Why A Timed Coffee Grinder Won't Yield The Best Results

When it comes to coffee, it is said that there is never a definitive answer to the best method of brewing coffee, as it all comes down to a matter of taste. There's your grandpa who's been drinking nothing but cup after cup of strong, dark Folgers his entire life. Then, there's your café loving cousin who can tell you exactly what mountain in Colombia the medium roast she's grinding for your afternoon pour-over came from. Yet, when it comes to espresso, specific measurements, equations, and science come into play. And it all starts with the grind.

Corberosa Coffee explains that the grind for espresso should be akin to something like fine salt. For a standard, finished 32-gram espresso, you'll need 18 grams of ground coffee. That's a ratio of about 1-to-2. The key to achieving that ratio is to have a grinder that is going to give you a consistent amount of ground coffee whenever it is called upon for service.

There are two types of grinders in espresso making: timed and gravimetric, or grind-by-weight. Timed grinders, according to Voltage Coffee, are what you'll find in the vast majority of coffee shops. These grinders operate based on the estimated amount of seconds needed to produce the desired grind weight. Where the SCA (Specialty Coffee Association of America) sets all of its standards based on weight, using a grinder controlled by time may not yield the best results.

Variables vs. consistency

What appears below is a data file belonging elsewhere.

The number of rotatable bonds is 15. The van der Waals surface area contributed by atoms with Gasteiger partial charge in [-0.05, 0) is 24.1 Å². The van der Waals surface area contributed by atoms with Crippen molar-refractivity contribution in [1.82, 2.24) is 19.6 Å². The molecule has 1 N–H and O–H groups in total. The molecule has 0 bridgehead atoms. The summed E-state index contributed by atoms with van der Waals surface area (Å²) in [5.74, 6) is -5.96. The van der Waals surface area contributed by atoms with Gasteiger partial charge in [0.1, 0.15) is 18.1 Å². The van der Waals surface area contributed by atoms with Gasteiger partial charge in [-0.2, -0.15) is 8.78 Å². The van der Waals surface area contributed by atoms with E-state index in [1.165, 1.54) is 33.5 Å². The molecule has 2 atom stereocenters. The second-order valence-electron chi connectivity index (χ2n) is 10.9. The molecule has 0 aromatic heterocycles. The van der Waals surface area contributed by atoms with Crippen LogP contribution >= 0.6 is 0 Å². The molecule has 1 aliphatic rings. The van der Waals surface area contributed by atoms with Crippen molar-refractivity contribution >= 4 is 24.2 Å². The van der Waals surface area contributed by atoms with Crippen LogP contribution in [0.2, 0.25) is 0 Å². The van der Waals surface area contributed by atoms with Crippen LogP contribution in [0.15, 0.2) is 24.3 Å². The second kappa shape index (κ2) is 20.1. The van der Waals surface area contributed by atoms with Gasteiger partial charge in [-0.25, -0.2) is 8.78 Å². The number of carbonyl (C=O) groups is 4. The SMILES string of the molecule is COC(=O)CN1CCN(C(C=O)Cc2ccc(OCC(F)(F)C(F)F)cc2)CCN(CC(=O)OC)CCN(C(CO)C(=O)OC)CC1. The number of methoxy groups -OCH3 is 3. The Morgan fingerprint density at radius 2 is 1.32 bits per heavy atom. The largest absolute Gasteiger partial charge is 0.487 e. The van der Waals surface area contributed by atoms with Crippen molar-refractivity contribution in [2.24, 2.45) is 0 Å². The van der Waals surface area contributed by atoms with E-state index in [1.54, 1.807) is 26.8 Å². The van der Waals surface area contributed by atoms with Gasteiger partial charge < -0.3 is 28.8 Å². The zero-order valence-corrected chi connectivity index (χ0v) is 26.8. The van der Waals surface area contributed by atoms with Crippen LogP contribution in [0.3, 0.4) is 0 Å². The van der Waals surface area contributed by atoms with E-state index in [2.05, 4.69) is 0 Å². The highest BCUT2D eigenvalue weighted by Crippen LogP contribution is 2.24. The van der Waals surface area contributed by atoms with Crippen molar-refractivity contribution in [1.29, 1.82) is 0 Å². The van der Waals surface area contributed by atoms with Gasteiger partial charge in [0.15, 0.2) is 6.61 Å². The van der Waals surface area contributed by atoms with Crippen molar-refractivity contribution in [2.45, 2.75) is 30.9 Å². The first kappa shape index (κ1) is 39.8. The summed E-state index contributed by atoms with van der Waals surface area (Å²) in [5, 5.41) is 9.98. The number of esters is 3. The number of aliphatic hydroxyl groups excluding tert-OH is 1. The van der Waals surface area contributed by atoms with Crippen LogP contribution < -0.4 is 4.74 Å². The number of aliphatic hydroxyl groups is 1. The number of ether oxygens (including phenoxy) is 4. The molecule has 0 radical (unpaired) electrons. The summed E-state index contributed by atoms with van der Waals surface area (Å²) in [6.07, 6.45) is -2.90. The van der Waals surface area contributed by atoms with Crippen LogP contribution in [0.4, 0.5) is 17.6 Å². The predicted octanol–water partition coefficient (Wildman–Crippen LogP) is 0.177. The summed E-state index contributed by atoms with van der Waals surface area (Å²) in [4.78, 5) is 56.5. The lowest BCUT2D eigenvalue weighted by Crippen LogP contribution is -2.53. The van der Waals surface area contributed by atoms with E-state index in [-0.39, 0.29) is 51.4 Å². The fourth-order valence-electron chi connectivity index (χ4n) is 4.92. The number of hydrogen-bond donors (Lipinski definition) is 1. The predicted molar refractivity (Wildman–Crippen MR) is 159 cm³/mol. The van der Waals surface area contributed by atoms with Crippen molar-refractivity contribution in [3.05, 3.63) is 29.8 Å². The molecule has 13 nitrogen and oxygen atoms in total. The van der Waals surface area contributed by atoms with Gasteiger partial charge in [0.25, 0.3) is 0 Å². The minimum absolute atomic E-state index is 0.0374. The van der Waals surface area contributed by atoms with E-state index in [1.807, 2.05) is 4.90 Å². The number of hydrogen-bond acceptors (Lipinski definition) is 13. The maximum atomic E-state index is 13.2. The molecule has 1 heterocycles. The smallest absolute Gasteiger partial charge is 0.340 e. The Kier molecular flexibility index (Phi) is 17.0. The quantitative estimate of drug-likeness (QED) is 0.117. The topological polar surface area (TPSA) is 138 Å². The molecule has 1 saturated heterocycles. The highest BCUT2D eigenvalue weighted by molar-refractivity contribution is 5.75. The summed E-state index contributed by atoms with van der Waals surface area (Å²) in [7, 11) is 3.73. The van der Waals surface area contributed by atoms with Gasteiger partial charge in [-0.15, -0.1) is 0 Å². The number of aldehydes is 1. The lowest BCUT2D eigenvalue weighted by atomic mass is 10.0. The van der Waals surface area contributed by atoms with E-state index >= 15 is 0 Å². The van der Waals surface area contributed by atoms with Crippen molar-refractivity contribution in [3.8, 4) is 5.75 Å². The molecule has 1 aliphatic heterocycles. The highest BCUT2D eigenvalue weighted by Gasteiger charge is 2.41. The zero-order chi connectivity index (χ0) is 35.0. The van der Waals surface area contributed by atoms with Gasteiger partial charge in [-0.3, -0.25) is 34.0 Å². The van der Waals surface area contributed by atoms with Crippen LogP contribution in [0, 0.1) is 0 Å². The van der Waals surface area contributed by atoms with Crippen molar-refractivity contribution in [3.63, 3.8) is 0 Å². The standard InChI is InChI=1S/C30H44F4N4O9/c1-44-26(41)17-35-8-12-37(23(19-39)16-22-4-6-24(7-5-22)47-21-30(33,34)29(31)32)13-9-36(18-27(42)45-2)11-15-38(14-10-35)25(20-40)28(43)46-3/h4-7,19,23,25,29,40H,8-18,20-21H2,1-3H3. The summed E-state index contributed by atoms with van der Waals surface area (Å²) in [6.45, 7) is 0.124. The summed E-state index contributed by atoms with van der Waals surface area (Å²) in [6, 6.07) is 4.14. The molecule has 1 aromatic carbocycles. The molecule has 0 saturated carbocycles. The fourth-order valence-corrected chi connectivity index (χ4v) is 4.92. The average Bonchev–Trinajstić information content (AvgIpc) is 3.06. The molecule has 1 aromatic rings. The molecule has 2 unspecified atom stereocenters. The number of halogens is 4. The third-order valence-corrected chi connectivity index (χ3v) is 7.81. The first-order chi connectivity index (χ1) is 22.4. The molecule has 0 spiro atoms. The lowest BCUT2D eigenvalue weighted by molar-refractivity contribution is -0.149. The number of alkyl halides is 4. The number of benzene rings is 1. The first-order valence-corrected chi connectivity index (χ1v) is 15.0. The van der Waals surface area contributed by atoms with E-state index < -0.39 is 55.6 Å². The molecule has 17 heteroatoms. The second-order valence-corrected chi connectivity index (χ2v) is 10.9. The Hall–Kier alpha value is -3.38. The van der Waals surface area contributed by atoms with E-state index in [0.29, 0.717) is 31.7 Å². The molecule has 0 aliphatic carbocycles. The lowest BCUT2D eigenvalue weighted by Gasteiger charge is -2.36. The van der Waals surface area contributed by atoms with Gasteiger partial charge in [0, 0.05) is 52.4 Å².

The chief problem with timed grinders is inconsistency. Inconsistency in the grind could be the result of multiple factors, including the art of estimating the time it will take to grind the beans to the right consistency. Remember, espresso grinds are like fine table salt, so the time it takes for light roast beans to grind to that level is much different than for dark roast beans. Bean volume is another variable that could affect grind time. According to Perfect Daily Grind, if the bean hopper is full, the weight of the coffee will push more beans into the grinding chamber, leading to a far faster grind than when the hopper is closer to empty.

Gravimetric grinders, on the other hand, are set based on weight as opposed to time. Voltage Coffee notes that the brand uses adjustable, built-in scales that weigh the desired output and grind it to the required consistency. Using gravimetric grinders is often more efficient, as there is no need to adjust time settings. This leads to more consistent results and less of a hassle for baristas. Gravimetric grinders are also not nearly as susceptible to changes in volume or bean type. Overall, baristas want to ensure consistency in their espresso from cup to cup. A gravimetric grinder is going to get a lot closer to achieving that consistency than having to fuss around with time.